Maryland

Harriet Tubman Museum celebrates their first Black History Month through special events

Harriet Tubman Museum celebrates their first Black History Month through special events

CHURCH CREEK, Md. - Through out February, organizations and community members are coming together to recognize the central role of African Americans in U.S history through Black History Month.

And the Harriet Tubman Museum in Church Creek is no exception. 

The site is celebrating their first Black History Month since opening its doors. This museum is planted deep in Harriet Tubman's roots hoping to spread her legacy even beyond Dorchester County.

Harriet Tubman is just one of the many people that has made an impact on our country's history but more importantly made an impact on many lives.

The museum hopes to make Harriet Tubman proud by hosting special events throughout the month.

Angela Crenshaw, assistant manager and park ranger, says, "For Black History Month and our one year anniversary, which will be March 10-11, we will have guided tours and number of range led activities. We want to bring people here but we want to give them that little extra something special that ranger attention, you can ask personal questions and you can really build that personal connection to Harriet Tubman."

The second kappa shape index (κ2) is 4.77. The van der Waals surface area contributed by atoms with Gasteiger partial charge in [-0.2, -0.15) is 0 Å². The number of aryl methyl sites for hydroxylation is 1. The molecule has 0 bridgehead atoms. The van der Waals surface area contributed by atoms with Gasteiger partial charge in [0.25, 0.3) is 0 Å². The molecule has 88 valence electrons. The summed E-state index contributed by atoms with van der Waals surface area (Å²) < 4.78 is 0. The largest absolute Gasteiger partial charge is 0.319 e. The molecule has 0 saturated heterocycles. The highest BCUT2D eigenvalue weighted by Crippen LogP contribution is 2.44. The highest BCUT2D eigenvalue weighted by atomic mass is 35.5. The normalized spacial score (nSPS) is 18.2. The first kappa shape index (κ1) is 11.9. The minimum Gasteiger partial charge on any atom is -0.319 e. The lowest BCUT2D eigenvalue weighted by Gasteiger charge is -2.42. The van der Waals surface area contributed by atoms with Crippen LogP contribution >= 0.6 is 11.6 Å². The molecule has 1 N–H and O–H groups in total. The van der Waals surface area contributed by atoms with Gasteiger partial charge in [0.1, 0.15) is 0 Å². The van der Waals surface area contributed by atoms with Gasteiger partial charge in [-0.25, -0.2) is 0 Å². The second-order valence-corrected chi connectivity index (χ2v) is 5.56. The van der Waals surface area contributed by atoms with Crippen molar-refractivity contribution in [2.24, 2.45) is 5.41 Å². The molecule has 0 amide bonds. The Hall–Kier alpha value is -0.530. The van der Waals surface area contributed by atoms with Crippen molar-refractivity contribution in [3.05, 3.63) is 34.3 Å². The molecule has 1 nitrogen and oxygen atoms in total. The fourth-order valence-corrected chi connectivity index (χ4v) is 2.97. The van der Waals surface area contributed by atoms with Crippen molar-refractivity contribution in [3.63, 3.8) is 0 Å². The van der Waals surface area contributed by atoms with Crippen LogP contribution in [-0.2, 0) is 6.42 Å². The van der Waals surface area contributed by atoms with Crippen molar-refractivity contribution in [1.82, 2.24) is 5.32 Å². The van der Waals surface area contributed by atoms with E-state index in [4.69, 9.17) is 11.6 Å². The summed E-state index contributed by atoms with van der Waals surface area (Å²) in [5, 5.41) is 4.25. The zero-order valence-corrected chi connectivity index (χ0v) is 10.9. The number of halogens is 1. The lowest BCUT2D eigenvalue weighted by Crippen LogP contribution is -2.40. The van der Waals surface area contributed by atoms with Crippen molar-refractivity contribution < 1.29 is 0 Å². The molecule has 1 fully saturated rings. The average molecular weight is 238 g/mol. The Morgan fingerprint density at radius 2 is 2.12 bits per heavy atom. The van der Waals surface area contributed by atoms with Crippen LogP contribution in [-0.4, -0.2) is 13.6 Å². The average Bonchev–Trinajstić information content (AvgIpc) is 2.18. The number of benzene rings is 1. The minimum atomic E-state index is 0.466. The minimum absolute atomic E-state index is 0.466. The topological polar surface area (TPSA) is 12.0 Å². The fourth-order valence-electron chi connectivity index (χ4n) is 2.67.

As this museum goes through Tubman's struggles, it shows her true colors. She was little, but she was fierce. 

"She's not some big mythical figure she's a five-foot tall woman born in Madison, Dorchester County who has absolutely amazing things against her in her life. She never learned how to read, she was born enslaved sometimes she didn't have enough to eat or adequate clothing but she did amazing things with her life," Crenshaw explains. 

She led the largest emancipation in the history of the U.S. freeing up to 800 people. She was the first and only woman to lead and execute an armed raid during the Civil War. 

Harriet Tubman's dedication and hard work is brought to light in this museum-- and museum officials are hoping her efforts continue to touch lives today.

The museum has already seen 100,000 visitors in its first year of opening. 

It's free and they invite the entire family to come. They even offer junior ranger packets so children can follow along. 

The park is open every day from 9 AM to 6 PM.


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